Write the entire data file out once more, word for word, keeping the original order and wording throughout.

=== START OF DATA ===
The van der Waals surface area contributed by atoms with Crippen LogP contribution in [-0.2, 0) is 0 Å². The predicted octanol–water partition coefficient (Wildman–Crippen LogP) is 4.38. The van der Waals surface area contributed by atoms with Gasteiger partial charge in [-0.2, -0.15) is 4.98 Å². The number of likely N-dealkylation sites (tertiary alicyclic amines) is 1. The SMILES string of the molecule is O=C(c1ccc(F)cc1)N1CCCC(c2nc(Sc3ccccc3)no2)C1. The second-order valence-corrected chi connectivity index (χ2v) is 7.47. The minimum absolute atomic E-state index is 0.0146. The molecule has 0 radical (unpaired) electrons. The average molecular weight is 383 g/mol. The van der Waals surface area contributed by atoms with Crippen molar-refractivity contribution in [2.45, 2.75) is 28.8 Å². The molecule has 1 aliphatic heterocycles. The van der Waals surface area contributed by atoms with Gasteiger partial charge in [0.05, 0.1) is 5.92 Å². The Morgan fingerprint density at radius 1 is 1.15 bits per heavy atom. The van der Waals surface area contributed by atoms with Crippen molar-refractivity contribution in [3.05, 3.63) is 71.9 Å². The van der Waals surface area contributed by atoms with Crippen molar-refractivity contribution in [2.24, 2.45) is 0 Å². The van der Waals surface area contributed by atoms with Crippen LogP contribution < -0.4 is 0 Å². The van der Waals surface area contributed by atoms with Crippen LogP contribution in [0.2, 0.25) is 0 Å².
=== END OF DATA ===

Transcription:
The van der Waals surface area contributed by atoms with Crippen LogP contribution in [-0.2, 0) is 0 Å². The predicted octanol–water partition coefficient (Wildman–Crippen LogP) is 4.38. The van der Waals surface area contributed by atoms with Gasteiger partial charge in [-0.2, -0.15) is 4.98 Å². The number of likely N-dealkylation sites (tertiary alicyclic amines) is 1. The SMILES string of the molecule is O=C(c1ccc(F)cc1)N1CCCC(c2nc(Sc3ccccc3)no2)C1. The second-order valence-corrected chi connectivity index (χ2v) is 7.47. The minimum absolute atomic E-state index is 0.0146. The molecule has 0 radical (unpaired) electrons. The average molecular weight is 383 g/mol. The van der Waals surface area contributed by atoms with Crippen molar-refractivity contribution in [2.45, 2.75) is 28.8 Å². The molecule has 1 aliphatic heterocycles. The van der Waals surface area contributed by atoms with Gasteiger partial charge in [0.05, 0.1) is 5.92 Å². The Morgan fingerprint density at radius 1 is 1.15 bits per heavy atom. The van der Waals surface area contributed by atoms with Crippen molar-refractivity contribution in [3.05, 3.63) is 71.9 Å². The van der Waals surface area contributed by atoms with Crippen molar-refractivity contribution in [2.24, 2.45) is 0 Å². The van der Waals surface area contributed by atoms with Crippen LogP contribution < -0.4 is 0 Å². The van der Waals surface area contributed by atoms with Crippen LogP contribution in [0.2, 0.25) is 0 Å².